Molly Phares,

Maternal and Child Health

What inspired you to study to public health?

I’ve always enjoyed helping people at the individual level whether it’s feeding the homeless or being a reading buddy at an after-school reading program. Public health encompasses so many of these things, but on a greater scale. I was really inspired by my husband to pursue my public health degree. As a dental student, he explained to me the many health disparities associated with oral health and the devastating impacts poor oral health can have on an individual’s life. This has inspired me to pursue a career in this unique field.

What has been the single most rewarding experience of your career/studies so far?

The most rewarding experience of my studies so far was planning our 2nd annual Rocky Mountain Region Public Health Case Competition on my home campus. We were able to recruit over 100 students that came from various disciplines and raised almost $25,000 dollars. The winning teams were awarded scholarship money and will get a chance to compete on a global level at the Emory public health case competition this spring! It was a great experience that introduced me to many local health professionals and gave me great fundraising experience.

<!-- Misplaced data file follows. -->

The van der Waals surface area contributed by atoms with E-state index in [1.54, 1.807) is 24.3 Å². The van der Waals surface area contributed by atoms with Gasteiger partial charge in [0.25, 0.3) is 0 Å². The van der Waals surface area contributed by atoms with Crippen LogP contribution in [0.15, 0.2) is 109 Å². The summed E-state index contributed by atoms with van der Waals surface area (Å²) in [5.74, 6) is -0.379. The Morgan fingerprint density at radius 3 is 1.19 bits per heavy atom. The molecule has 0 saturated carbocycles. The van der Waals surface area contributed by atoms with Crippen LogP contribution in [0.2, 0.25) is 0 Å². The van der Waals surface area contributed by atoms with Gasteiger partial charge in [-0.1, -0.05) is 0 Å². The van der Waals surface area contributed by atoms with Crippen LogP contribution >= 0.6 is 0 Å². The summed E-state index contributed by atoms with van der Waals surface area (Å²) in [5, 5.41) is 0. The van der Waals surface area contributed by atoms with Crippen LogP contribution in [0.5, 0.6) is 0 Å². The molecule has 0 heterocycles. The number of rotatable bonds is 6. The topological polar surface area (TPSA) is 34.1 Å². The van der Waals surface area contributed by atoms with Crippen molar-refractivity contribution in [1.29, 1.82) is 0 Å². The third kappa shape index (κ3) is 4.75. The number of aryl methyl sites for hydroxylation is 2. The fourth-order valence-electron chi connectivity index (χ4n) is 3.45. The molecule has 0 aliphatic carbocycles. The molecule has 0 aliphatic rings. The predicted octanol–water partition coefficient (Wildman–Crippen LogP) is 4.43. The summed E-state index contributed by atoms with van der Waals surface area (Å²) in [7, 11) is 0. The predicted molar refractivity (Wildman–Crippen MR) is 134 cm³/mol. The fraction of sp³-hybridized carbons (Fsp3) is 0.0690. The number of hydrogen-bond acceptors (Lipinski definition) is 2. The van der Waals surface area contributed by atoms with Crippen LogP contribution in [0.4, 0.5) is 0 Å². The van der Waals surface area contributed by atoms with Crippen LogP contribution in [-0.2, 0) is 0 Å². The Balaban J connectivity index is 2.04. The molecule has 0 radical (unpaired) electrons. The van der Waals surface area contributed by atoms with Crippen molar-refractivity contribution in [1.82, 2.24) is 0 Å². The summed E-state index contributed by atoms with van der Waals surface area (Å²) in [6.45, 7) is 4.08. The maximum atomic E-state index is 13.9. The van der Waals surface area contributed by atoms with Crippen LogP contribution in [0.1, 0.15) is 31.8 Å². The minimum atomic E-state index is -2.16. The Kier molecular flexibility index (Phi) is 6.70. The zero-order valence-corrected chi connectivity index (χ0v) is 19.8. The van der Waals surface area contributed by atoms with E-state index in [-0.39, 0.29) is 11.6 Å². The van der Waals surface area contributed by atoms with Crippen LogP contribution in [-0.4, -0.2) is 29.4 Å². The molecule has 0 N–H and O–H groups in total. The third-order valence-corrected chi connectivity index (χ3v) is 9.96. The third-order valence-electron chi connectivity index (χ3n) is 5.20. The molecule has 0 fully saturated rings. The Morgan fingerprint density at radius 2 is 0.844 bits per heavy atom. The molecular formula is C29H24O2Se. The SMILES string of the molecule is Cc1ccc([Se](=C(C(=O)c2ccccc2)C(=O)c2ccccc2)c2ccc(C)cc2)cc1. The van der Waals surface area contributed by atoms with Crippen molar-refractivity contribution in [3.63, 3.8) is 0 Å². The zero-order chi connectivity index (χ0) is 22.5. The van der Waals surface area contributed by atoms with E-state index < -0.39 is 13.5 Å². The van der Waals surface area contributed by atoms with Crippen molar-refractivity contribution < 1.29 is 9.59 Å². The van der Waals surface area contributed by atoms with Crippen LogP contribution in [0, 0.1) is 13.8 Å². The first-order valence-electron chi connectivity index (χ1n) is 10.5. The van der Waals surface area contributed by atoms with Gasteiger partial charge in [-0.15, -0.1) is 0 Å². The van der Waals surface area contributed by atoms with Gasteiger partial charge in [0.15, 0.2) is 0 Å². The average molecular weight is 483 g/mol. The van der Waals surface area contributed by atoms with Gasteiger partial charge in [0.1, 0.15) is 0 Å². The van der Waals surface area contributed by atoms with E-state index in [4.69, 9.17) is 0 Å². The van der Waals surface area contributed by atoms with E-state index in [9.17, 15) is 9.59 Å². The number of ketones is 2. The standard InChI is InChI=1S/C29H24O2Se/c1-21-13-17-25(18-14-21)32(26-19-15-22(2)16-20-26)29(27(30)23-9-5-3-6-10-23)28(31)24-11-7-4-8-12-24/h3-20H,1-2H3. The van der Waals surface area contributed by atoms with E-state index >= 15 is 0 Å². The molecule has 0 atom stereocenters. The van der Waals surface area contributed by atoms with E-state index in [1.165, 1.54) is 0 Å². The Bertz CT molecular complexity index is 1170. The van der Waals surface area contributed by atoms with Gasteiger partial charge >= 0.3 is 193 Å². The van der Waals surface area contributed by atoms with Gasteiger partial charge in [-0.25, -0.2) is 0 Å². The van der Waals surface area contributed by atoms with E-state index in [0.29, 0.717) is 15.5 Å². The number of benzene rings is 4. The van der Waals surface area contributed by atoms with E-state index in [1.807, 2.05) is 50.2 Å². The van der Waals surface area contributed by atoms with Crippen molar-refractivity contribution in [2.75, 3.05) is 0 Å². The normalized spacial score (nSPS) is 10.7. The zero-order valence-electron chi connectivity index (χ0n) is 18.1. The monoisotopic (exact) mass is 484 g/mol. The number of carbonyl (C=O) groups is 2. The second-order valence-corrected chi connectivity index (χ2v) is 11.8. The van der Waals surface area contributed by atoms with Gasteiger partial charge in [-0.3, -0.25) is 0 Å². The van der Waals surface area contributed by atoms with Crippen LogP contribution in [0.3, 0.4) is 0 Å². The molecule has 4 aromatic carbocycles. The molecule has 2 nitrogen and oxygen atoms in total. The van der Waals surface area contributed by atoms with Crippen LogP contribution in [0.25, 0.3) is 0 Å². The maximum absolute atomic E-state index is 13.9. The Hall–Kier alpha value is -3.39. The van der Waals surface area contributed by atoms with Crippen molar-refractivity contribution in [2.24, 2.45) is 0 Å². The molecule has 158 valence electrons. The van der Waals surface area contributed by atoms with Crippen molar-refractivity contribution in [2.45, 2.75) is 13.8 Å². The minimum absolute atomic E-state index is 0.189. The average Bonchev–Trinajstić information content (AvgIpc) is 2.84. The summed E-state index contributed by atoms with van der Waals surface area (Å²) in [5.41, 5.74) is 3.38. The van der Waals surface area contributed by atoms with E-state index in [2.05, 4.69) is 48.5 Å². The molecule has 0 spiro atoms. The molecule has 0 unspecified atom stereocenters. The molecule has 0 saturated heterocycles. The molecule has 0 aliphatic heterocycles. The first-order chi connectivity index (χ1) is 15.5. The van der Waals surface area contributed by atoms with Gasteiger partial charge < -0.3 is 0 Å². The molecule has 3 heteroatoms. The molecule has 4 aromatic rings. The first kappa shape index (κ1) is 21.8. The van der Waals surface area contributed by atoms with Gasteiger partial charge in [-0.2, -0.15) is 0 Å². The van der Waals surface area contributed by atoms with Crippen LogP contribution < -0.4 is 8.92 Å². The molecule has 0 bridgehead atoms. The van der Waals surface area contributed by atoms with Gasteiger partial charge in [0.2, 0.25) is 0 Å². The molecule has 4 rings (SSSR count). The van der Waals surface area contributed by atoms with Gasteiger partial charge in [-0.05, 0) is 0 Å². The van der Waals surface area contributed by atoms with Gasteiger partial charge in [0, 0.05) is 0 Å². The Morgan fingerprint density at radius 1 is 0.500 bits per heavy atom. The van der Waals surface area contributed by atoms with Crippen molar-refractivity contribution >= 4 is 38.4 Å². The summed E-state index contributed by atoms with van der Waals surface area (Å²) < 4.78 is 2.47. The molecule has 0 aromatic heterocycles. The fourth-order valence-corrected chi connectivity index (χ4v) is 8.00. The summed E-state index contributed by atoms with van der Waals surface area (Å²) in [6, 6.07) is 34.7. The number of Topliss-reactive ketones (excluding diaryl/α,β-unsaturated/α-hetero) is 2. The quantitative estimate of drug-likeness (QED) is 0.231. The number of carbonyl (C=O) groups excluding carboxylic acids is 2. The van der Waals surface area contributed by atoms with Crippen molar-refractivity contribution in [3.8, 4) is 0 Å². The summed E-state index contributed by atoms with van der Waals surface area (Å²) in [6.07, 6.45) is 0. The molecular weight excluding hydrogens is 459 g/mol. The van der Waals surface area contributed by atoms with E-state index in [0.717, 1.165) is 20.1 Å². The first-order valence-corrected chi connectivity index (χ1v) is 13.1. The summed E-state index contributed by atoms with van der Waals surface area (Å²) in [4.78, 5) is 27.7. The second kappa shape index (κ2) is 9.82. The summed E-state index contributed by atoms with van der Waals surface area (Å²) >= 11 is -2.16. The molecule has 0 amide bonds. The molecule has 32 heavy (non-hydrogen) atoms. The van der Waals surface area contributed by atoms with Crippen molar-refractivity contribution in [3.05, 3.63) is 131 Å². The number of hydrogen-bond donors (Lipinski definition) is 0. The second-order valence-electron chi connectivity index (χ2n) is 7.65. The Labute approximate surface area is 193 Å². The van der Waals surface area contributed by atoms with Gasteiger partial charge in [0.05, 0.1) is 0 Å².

What is the one piece of advice you wish someone had given you when you were starting out in public health?

Don’t forget to be a community member! It was easy to get caught up in the daily life of a graduate public health student. I spent all of my time going to class, exploring internship opportunities, and meeting with professors/advisors. I forgot to keep doing the things I love like gardening and running. I think it’s important to be an active member of the community you live in and can be just as rewarding as being a good student.

What do you think is the biggest challenge that the public health field should be focusing on?

I think the biggest challenge in public health is disseminating our findings in a way that the community will understand, accept, and support. All our hard work is meaningless if we can’t communicate effectively with the community and give them the tools they need to improve health.